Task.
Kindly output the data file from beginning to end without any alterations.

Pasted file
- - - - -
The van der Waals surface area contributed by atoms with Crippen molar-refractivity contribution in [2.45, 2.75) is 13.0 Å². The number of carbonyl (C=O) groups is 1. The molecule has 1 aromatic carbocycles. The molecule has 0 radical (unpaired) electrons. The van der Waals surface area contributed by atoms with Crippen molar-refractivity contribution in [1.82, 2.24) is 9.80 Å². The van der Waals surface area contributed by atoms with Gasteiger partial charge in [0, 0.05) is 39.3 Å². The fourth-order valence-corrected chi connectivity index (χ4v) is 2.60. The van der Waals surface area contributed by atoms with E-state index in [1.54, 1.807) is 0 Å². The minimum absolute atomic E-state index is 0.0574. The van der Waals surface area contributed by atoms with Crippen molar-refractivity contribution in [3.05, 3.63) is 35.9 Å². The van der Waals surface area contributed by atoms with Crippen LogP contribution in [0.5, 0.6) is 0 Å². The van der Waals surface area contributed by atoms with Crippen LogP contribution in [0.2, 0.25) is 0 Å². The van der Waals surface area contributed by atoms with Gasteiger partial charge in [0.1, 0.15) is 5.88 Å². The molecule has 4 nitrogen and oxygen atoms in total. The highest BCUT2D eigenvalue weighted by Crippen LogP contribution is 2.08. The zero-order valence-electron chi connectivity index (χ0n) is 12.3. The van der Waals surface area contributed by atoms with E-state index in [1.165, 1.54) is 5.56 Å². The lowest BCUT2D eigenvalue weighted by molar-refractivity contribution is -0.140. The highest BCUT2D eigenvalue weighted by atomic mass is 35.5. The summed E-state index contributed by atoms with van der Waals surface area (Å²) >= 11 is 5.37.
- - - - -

The van der Waals surface area contributed by atoms with Crippen molar-refractivity contribution in [2.45, 2.75) is 13.0 Å². The number of carbonyl (C=O) groups is 1. The molecule has 1 aromatic carbocycles. The molecule has 0 radical (unpaired) electrons. The van der Waals surface area contributed by atoms with Crippen molar-refractivity contribution in [1.82, 2.24) is 9.80 Å². The van der Waals surface area contributed by atoms with Gasteiger partial charge in [0, 0.05) is 39.3 Å². The fourth-order valence-corrected chi connectivity index (χ4v) is 2.60. The van der Waals surface area contributed by atoms with E-state index in [1.54, 1.807) is 0 Å². The minimum absolute atomic E-state index is 0.0574. The van der Waals surface area contributed by atoms with Crippen molar-refractivity contribution in [3.05, 3.63) is 35.9 Å². The van der Waals surface area contributed by atoms with Crippen LogP contribution in [0.5, 0.6) is 0 Å². The van der Waals surface area contributed by atoms with Crippen LogP contribution in [0.2, 0.25) is 0 Å². The van der Waals surface area contributed by atoms with Gasteiger partial charge in [0.1, 0.15) is 5.88 Å². The molecule has 4 nitrogen and oxygen atoms in total. The highest BCUT2D eigenvalue weighted by Crippen LogP contribution is 2.08. The zero-order valence-electron chi connectivity index (χ0n) is 12.3. The van der Waals surface area contributed by atoms with E-state index in [1.165, 1.54) is 5.56 Å². The lowest BCUT2D eigenvalue weighted by molar-refractivity contribution is -0.140. The highest BCUT2D eigenvalue weighted by atomic mass is 35.5. The summed E-state index contributed by atoms with van der Waals surface area (Å²) >= 11 is 5.37.